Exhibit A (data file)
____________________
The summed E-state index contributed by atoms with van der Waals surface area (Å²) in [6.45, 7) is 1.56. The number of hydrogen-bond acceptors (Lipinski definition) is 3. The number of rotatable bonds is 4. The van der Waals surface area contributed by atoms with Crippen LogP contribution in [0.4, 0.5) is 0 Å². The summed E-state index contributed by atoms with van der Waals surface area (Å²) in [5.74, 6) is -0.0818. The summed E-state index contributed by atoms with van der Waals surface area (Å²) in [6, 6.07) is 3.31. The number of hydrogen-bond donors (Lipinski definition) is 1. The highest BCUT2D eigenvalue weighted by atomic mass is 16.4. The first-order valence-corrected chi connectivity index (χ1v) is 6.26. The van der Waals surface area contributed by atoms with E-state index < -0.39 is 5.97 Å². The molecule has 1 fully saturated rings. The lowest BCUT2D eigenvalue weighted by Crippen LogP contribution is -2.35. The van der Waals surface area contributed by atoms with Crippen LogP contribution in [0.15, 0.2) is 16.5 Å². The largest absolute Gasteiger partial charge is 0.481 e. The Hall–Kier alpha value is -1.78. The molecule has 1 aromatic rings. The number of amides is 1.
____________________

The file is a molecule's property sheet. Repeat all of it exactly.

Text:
The summed E-state index contributed by atoms with van der Waals surface area (Å²) in [6.45, 7) is 1.56. The number of hydrogen-bond acceptors (Lipinski definition) is 3. The number of rotatable bonds is 4. The van der Waals surface area contributed by atoms with Crippen LogP contribution in [0.4, 0.5) is 0 Å². The summed E-state index contributed by atoms with van der Waals surface area (Å²) in [5.74, 6) is -0.0818. The summed E-state index contributed by atoms with van der Waals surface area (Å²) in [6, 6.07) is 3.31. The number of hydrogen-bond donors (Lipinski definition) is 1. The highest BCUT2D eigenvalue weighted by atomic mass is 16.4. The first-order valence-corrected chi connectivity index (χ1v) is 6.26. The van der Waals surface area contributed by atoms with E-state index < -0.39 is 5.97 Å². The molecule has 1 fully saturated rings. The lowest BCUT2D eigenvalue weighted by Crippen LogP contribution is -2.35. The van der Waals surface area contributed by atoms with Crippen LogP contribution in [0.15, 0.2) is 16.5 Å². The largest absolute Gasteiger partial charge is 0.481 e. The Hall–Kier alpha value is -1.78. The molecule has 1 aromatic rings. The number of amides is 1.